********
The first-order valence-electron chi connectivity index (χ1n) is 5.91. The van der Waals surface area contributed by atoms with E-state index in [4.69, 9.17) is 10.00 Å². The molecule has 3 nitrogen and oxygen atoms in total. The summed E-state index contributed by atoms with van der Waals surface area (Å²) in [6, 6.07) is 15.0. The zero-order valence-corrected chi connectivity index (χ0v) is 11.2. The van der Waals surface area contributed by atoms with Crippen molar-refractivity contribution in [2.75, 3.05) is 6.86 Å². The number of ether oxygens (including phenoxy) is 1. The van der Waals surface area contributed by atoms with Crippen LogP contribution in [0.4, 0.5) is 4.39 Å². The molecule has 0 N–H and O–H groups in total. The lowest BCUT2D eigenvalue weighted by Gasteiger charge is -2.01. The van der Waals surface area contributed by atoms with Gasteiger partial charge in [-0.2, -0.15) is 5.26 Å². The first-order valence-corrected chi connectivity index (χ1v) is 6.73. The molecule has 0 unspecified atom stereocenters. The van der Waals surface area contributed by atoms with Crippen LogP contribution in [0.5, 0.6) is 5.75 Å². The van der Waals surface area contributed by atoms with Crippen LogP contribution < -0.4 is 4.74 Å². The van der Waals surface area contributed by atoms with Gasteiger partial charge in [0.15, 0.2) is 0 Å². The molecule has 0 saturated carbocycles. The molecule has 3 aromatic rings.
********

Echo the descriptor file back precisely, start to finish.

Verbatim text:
The first-order valence-electron chi connectivity index (χ1n) is 5.91. The van der Waals surface area contributed by atoms with E-state index in [4.69, 9.17) is 10.00 Å². The molecule has 3 nitrogen and oxygen atoms in total. The summed E-state index contributed by atoms with van der Waals surface area (Å²) in [6, 6.07) is 15.0. The zero-order valence-corrected chi connectivity index (χ0v) is 11.2. The van der Waals surface area contributed by atoms with Crippen molar-refractivity contribution in [2.75, 3.05) is 6.86 Å². The number of ether oxygens (including phenoxy) is 1. The van der Waals surface area contributed by atoms with Crippen LogP contribution in [0.4, 0.5) is 4.39 Å². The molecule has 0 N–H and O–H groups in total. The lowest BCUT2D eigenvalue weighted by Gasteiger charge is -2.01. The van der Waals surface area contributed by atoms with Gasteiger partial charge in [-0.2, -0.15) is 5.26 Å². The first-order valence-corrected chi connectivity index (χ1v) is 6.73. The molecule has 0 unspecified atom stereocenters. The van der Waals surface area contributed by atoms with Crippen LogP contribution in [0.5, 0.6) is 5.75 Å². The van der Waals surface area contributed by atoms with Crippen LogP contribution < -0.4 is 4.74 Å². The van der Waals surface area contributed by atoms with Gasteiger partial charge in [0.15, 0.2) is 0 Å². The molecule has 0 saturated carbocycles. The molecule has 3 aromatic rings.